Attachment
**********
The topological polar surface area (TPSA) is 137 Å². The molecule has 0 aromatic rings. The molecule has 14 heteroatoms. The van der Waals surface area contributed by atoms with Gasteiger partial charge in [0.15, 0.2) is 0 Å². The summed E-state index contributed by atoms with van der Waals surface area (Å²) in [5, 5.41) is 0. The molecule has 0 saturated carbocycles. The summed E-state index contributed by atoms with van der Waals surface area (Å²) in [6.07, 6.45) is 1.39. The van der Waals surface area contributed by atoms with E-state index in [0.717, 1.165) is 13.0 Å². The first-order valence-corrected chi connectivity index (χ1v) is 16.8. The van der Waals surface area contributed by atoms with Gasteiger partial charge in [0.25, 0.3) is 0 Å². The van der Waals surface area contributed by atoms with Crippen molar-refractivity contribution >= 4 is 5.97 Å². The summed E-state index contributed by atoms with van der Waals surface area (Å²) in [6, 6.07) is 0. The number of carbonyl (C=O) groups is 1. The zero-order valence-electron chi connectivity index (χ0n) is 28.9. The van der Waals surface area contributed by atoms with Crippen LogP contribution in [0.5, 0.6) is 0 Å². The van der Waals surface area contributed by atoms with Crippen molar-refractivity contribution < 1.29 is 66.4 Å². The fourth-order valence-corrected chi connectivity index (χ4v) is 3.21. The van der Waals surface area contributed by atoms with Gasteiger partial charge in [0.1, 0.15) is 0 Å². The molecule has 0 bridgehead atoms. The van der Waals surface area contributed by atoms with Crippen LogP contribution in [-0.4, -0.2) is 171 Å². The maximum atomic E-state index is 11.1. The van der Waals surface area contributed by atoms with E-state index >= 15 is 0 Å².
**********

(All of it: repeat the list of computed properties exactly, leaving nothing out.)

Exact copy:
The topological polar surface area (TPSA) is 137 Å². The molecule has 0 aromatic rings. The molecule has 14 heteroatoms. The van der Waals surface area contributed by atoms with Gasteiger partial charge in [0.15, 0.2) is 0 Å². The summed E-state index contributed by atoms with van der Waals surface area (Å²) in [5, 5.41) is 0. The molecule has 0 saturated carbocycles. The summed E-state index contributed by atoms with van der Waals surface area (Å²) in [6.07, 6.45) is 1.39. The van der Waals surface area contributed by atoms with E-state index in [0.717, 1.165) is 13.0 Å². The first-order valence-corrected chi connectivity index (χ1v) is 16.8. The van der Waals surface area contributed by atoms with Gasteiger partial charge in [0.25, 0.3) is 0 Å². The van der Waals surface area contributed by atoms with Crippen molar-refractivity contribution >= 4 is 5.97 Å². The summed E-state index contributed by atoms with van der Waals surface area (Å²) in [6, 6.07) is 0. The number of carbonyl (C=O) groups is 1. The zero-order valence-electron chi connectivity index (χ0n) is 28.9. The van der Waals surface area contributed by atoms with Crippen LogP contribution in [0.5, 0.6) is 0 Å². The van der Waals surface area contributed by atoms with Crippen molar-refractivity contribution < 1.29 is 66.4 Å². The fourth-order valence-corrected chi connectivity index (χ4v) is 3.21. The van der Waals surface area contributed by atoms with Gasteiger partial charge in [0.1, 0.15) is 0 Å². The molecule has 0 bridgehead atoms. The van der Waals surface area contributed by atoms with Crippen LogP contribution in [-0.4, -0.2) is 171 Å². The maximum atomic E-state index is 11.1. The van der Waals surface area contributed by atoms with E-state index >= 15 is 0 Å².